Personal Application of the Tenets of the Code of Ethics

Every profession has a code of ethics that guides the members’ practice and directs their judgment when faced with ethical dilemmas. Nurses have a professional code of ethics outlining how they should act ethically within their practice and directing them on the actions to take when faced with situations that may prevent them from fulfilling their professional obligations (Haddad & Geiger, 2022). This essay presents a personal application of the different tenets of the code of ethics for nurses in a practice setting, the purpose, application examples, and the importance of upholding the tenets.

Personal Application of the Tenets of the Code of Ethics

The first tenet states that the nurse practices with compassion and respect for every person’s inherent dignity, worth and unique attributes. The tenet is a provision that encompasses some of the most fundamental requirements in nursing practice. It mandates nurses to respect human dignity, maintain relationships with the patient, respect the patient regardless of their health condition, respect the patient’s right to self-determination/autonomy, and extend respect when interacting with colleagues and other interprofessional team members.

I would apply this tenet in practice by ensuring that I exercise compassion and respect for human dignity. I would ensure I treat all patients and give them the best care, regardless of their condition. Additionally, I would provide relevant information about treatment, care plans, and the available options and accord the patient a chance to exercise autonomy.

I would also respect the interaction of my colleagues and other interprofessional team members by regarding their input in care provision and collaborating with them effectively to ensure holistic care provision. According to Eby et al. (2021), upholding ethical conduct in nursing depicts the profession’s integrity. An excellent example of applying this tenet in practice is offering the same kind of care and showing compassion to patients with contagious conditions as you would with other conditions.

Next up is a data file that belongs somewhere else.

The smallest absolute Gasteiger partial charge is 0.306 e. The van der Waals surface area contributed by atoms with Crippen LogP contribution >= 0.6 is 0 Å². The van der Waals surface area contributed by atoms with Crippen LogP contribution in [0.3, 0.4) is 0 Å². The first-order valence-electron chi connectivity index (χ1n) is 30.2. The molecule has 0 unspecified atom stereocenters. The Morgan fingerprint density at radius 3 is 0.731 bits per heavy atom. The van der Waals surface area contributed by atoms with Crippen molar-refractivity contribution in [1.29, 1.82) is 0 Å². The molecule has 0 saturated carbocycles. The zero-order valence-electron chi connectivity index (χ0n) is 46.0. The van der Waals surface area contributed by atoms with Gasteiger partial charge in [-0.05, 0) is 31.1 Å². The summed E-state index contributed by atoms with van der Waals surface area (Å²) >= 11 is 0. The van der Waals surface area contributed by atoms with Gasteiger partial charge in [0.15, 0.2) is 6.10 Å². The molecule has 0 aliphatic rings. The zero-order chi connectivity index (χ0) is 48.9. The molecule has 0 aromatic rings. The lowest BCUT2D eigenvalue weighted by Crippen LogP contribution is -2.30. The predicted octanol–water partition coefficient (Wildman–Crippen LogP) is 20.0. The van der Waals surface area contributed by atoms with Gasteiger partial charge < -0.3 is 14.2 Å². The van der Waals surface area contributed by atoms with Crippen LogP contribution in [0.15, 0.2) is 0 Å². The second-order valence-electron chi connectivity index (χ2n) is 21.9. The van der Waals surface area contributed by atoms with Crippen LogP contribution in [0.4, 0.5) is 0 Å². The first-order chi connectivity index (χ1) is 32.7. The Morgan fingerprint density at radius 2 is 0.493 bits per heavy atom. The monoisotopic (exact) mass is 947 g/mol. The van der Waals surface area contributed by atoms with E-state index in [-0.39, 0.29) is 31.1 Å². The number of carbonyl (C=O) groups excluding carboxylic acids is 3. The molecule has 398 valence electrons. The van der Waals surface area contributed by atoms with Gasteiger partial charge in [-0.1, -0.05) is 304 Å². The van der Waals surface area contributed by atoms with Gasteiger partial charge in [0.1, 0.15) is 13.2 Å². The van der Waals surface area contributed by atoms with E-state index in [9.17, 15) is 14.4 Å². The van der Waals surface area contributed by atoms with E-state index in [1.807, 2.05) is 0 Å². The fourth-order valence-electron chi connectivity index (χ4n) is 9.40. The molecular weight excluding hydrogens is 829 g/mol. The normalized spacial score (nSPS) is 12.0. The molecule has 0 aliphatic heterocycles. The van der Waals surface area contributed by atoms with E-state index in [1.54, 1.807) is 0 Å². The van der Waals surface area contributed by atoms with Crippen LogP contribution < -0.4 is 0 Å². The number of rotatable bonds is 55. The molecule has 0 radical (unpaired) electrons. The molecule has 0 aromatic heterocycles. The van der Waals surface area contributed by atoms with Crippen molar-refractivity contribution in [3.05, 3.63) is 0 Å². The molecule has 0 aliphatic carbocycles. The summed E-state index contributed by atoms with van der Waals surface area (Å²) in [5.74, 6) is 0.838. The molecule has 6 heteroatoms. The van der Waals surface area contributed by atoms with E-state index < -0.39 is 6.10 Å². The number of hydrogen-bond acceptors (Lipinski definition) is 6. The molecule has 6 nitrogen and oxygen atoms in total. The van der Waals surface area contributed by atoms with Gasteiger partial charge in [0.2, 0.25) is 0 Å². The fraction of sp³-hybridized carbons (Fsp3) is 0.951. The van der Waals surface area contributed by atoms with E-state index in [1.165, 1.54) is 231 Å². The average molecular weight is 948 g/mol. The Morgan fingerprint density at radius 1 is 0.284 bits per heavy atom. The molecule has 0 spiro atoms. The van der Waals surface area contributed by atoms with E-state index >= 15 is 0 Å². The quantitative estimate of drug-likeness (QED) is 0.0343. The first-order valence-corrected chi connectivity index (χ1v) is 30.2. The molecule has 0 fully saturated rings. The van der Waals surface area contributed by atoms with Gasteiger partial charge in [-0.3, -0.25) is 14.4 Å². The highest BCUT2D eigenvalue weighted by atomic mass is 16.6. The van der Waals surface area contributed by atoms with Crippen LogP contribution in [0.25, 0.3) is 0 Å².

The second tenet of focus in this discussion is tenet 4. It stipulates that the nurse has authority, accountability, and responsibility for nursing practice, makes decisions, and takes action consistent with the obligation to provide optimal patient care. Nurses have a right to practice independently and make clinical decisions in collaboration and coordination with other healthcare providers (Stievano & Tschudin, 2019). However, it is essential to take responsibility and be accountable for the consequences that may arise from clinical decisions made by the nurse.

I would apply the tenets of ethics by authoritatively taking charge and providing and delegating care within my scope of practice. Additionally, I would do everything within my scope of practice, accept nursing assignments, and consult with other interdisciplinary team members to ensure optimal quality of care provision.

Being held accountable and taking responsibility for nursing judgments, decisions and actions ensure that nurses are careful not to make errors and mistakes that would have legal or ethical consequences. Thus, the tenet maximizes care quality since nurses are more careful in their practice.

Examples of applying the tenet in practice include consulting other interprofessional team members, delegating tasks when the issue is beyond the nursing practice scope, and taking responsibility for mistakes made under my care, even though they may have been technical. The fourth tenet enhances my practice as a nurse by giving me confidence that I have the authority to carry out tasks, delegate tasks, and make clinical decisions within my scope of practice.

In conclusion, nurses should uphold and practice within the set standards of practice while considering all the nine tenets of the code of ethics. The code of ethics ensures that nurses maintain high standards of professionalism and make sound judgments when faced with ethical obligations compromising nursing practice.

References

Eby, R. A., Hartley, P. L., Hodges, P. J., & Hoffpauir, R. B. (2021). Fostering ethical integrity in nursing: An ongoing examination of diverse perceptions. Teaching and Learning in Nursing16(1), 36-42. https://doi.org/10.1016/j.teln.2020.07.001

Haddad, L. M., & Geiger, R. A. (2022). Nursing Ethical Considerations. In StatPearls. StatPearls Publishing. https://pubmed.ncbi.nlm.nih.gov/30252310/

Stievano, A., & Tschudin, V. (2019). The ICN code of ethics for nurses: a time for revision. International Nursing Review66(2), 154-156. https://doi.org/10.1111/inr.12525